As early as 1811, there was a small settlement called Negro Town in what would become Wyandot County. Nothing is known of its founding.  James Barton recalled forty years later that when he arrived in the area, it consisted of a group of log huts "inhabited by Indians, except and old Negro called "Tom" and his family, and a white man named Wright who was married to Tom's daughter."

In 1816, John Stewart, a free-born African American, presented himself to the Wyandots living in the vicinity, intent on preaching the Gospel.  He soon founded the first church in Upper Sandusky.  Two years later, he married Polly Carter, a black resident of Negro Town.  According to Larry Hancks, "A 60 acre farm [was] purchased for John and Polly Stewart adjacent to the Wyandots' Grand Reserve with funds raised by Methodist Bishop McKendree . . . 


The map is very rare on the market. Since 1940, we note only the Streeter copy (1967) and the Dush Copy (Cowans - 1997). 

Condition Description
Original hand-color in outline. Dissected and mounted on original linen. Original ½ red leather over marbled paper boards. VG to VG+
Reese & Miles, Creating America 57. Streeter Sale, 1354. Smith, Mapping of Ohio, p. 159. Ristow, p. 146. Melton, A Will to Choose: The Origins of African American Methodism, p. 216. Meyers & Walter, Historic Black Settlements of Ohio: Chapter 25 (2020).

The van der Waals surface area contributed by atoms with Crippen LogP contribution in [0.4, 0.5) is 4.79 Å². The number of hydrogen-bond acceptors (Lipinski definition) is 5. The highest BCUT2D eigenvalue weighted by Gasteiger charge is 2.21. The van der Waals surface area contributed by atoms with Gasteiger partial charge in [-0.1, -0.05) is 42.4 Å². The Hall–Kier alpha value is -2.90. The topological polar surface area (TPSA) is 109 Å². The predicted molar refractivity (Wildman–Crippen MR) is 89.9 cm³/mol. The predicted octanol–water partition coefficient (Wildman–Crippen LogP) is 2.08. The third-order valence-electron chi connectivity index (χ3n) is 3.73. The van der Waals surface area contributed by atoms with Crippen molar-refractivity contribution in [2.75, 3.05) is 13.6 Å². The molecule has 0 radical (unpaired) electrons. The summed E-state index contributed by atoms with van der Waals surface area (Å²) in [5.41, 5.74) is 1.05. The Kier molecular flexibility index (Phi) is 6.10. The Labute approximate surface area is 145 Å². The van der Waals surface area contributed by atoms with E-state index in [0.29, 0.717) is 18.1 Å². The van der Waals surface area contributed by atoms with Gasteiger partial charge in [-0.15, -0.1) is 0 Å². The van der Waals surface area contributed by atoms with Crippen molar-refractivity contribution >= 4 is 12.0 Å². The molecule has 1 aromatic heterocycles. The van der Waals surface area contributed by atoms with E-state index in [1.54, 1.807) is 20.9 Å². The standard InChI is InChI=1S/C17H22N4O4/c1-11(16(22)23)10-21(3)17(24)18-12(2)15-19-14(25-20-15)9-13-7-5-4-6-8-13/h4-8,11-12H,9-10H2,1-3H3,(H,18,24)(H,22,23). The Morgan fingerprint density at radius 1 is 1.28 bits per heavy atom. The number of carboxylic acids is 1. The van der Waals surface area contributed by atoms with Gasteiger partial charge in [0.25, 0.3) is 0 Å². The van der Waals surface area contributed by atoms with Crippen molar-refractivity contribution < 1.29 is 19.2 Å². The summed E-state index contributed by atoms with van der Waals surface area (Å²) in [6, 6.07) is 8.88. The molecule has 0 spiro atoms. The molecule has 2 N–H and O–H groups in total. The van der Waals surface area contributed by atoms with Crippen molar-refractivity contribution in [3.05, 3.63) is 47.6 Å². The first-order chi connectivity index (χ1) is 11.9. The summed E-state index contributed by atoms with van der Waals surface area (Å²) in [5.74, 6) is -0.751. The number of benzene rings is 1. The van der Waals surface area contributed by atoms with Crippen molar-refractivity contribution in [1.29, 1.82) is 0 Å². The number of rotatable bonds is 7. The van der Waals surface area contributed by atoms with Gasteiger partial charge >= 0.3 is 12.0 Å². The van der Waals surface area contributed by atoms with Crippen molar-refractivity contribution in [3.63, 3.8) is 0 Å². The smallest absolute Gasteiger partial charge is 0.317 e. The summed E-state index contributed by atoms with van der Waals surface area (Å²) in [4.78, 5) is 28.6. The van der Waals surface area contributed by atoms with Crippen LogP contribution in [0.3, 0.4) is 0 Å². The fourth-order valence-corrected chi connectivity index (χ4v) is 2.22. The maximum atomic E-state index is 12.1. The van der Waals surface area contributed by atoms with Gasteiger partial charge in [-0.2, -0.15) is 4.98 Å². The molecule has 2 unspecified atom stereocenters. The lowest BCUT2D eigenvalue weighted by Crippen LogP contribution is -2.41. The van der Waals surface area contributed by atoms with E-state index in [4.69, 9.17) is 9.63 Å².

John Melish Biography

John Melish (1771-1822) was the most prominent American mapmaker of his generation, even though his cartographic career lasted only a decade. Melish was born in Scotland; he moved to the West Indies in 1798 and then to the United States in 1806. By 1811, he had settled in Philadelphia and published Travels through the United States of America, in the years 1806 & 1807, and 1809, 1810, & 1811, which was richly illustrated with maps.

Melish created several regional maps of the highest quality, as well as the Military & Topographical Atlas of the United States (Philadelphia, 1813, expanded 1815). The latter work is widely considered to be the finest cartographic publication to come out of the War of 1812.

By far his best-known work is his monumental map of the United States of 1816, Map of the United States with the contiguous British and Spanish Possessions. He began working on the map in 1815 and sent it to Thomas Jefferson for comment in 1816. Jefferson enthusiastically reviewed the map and returned it with his edits. Jefferson later hung an example of the map in the Entrance Hall of Monticello and sent it to associates in Europe.

Melish’s finished product was the first map of the United States to extend to the Pacific Ocean. After its publication in 1816, Melish ensured the map was as up-to-date as possible; it was reissued in 25 known states published between 1816 and 1823. The map captured the then rapidly changing geography of the United States, as well as various boundary disputes, treaties, and expansion.